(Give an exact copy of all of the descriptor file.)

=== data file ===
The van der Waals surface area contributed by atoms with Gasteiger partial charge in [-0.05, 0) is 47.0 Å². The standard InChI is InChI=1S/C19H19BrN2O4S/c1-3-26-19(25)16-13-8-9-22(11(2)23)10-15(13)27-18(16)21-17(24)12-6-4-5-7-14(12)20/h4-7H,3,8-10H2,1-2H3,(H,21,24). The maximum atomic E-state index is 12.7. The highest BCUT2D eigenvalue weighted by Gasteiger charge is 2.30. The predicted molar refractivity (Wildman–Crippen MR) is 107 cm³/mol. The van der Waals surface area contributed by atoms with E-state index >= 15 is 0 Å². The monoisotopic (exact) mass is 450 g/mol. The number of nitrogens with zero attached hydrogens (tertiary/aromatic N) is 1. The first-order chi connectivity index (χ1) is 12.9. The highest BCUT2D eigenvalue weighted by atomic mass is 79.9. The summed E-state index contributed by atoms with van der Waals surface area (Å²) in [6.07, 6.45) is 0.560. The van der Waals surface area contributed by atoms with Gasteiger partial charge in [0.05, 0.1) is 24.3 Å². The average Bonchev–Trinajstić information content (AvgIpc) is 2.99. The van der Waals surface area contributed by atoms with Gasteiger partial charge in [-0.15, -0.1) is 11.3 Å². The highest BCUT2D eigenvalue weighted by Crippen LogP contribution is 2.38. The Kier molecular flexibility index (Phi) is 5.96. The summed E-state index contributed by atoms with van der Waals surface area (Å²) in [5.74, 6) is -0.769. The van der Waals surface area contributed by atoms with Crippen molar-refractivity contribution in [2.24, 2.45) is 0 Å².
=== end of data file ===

The van der Waals surface area contributed by atoms with Gasteiger partial charge in [-0.05, 0) is 47.0 Å². The standard InChI is InChI=1S/C19H19BrN2O4S/c1-3-26-19(25)16-13-8-9-22(11(2)23)10-15(13)27-18(16)21-17(24)12-6-4-5-7-14(12)20/h4-7H,3,8-10H2,1-2H3,(H,21,24). The maximum atomic E-state index is 12.7. The highest BCUT2D eigenvalue weighted by Gasteiger charge is 2.30. The predicted molar refractivity (Wildman–Crippen MR) is 107 cm³/mol. The van der Waals surface area contributed by atoms with E-state index >= 15 is 0 Å². The monoisotopic (exact) mass is 450 g/mol. The number of nitrogens with zero attached hydrogens (tertiary/aromatic N) is 1. The first-order chi connectivity index (χ1) is 12.9. The highest BCUT2D eigenvalue weighted by atomic mass is 79.9. The summed E-state index contributed by atoms with van der Waals surface area (Å²) in [6.07, 6.45) is 0.560. The van der Waals surface area contributed by atoms with Gasteiger partial charge in [0.05, 0.1) is 24.3 Å². The average Bonchev–Trinajstić information content (AvgIpc) is 2.99. The van der Waals surface area contributed by atoms with Gasteiger partial charge in [-0.15, -0.1) is 11.3 Å². The highest BCUT2D eigenvalue weighted by Crippen LogP contribution is 2.38. The Kier molecular flexibility index (Phi) is 5.96. The summed E-state index contributed by atoms with van der Waals surface area (Å²) in [5.74, 6) is -0.769. The van der Waals surface area contributed by atoms with Crippen molar-refractivity contribution in [2.24, 2.45) is 0 Å².